Face-to-face contact of any length or more than 15 minutes in a small, confined area is considered as exposure and will require follow-up.

Think Measles

Prodrome:
  • 2-4 days fever, coryza, cough, conjunctivitis.
  • Rash spreads from face to rest of body.
Differential diagnosis:
  • Other viral exanthems.
  • Group A Streptococcus.
  • Kawasaki Disease.
Complications:
  • Pneumonia, Otitis media Diarrhoea.
  • Rare – encephalitis.
  • Secondary bacterial infections.
A patient reporting fever and rash and one of coryza or cough or conjunctivitis.

Triage

  • Unvaccinated or partially vaccinated with MMR.
  • Recent travel to area where measles is circulating.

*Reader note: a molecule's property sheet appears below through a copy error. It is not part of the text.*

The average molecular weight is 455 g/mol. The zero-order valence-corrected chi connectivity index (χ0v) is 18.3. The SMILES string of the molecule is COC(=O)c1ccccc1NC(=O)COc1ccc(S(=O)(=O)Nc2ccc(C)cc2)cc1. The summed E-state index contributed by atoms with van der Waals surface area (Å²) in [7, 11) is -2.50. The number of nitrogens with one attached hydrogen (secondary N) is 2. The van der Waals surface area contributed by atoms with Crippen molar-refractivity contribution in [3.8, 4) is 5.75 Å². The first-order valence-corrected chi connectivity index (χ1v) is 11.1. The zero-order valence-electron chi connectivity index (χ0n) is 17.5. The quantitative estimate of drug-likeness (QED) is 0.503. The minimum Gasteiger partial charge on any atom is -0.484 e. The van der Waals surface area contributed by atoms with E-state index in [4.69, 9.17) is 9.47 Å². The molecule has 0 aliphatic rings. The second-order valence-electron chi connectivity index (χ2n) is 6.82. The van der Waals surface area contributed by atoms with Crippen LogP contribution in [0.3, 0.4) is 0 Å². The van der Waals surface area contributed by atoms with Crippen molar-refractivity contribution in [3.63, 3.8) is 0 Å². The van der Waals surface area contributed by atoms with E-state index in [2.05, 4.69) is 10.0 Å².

• Contact with confirmed or suspected case of measles.

Transmission Based Precautions (TBPs)

Assessment focus:
  • Severe disease (Oxygen sats/PEWS/NEWS2/GCS).
  • Risk factors – immunocompromised, <12 mths, pregnancy (ask re patient and household contacts).

Admission

When admitting a suspected or confirmed measles case to hospital ensure:

Discharge home

Exclude from nursery, educational setting, or work until full 4 days after onset of rash. Advice re red flags/when to seek medical attention.

Advice re post-exposure prophylaxis (vaccination) for household Health professionals must inform local health protection teams of suspected cases.

Urgently by telephone find your local health protection team in England – GOV.UK (www.gov.uk) to facilitate prompt risk assessment and public health action for vulnerable contacts.

Make every contact count

Where appropriate, and particularly for individuals who do not engage with primary care, check if they are up to date with their MMR and vaccinate (or signpost to GP) if not. For further information see National measles guidance and the National infection prevention and control manual

Publication reference: PRN01102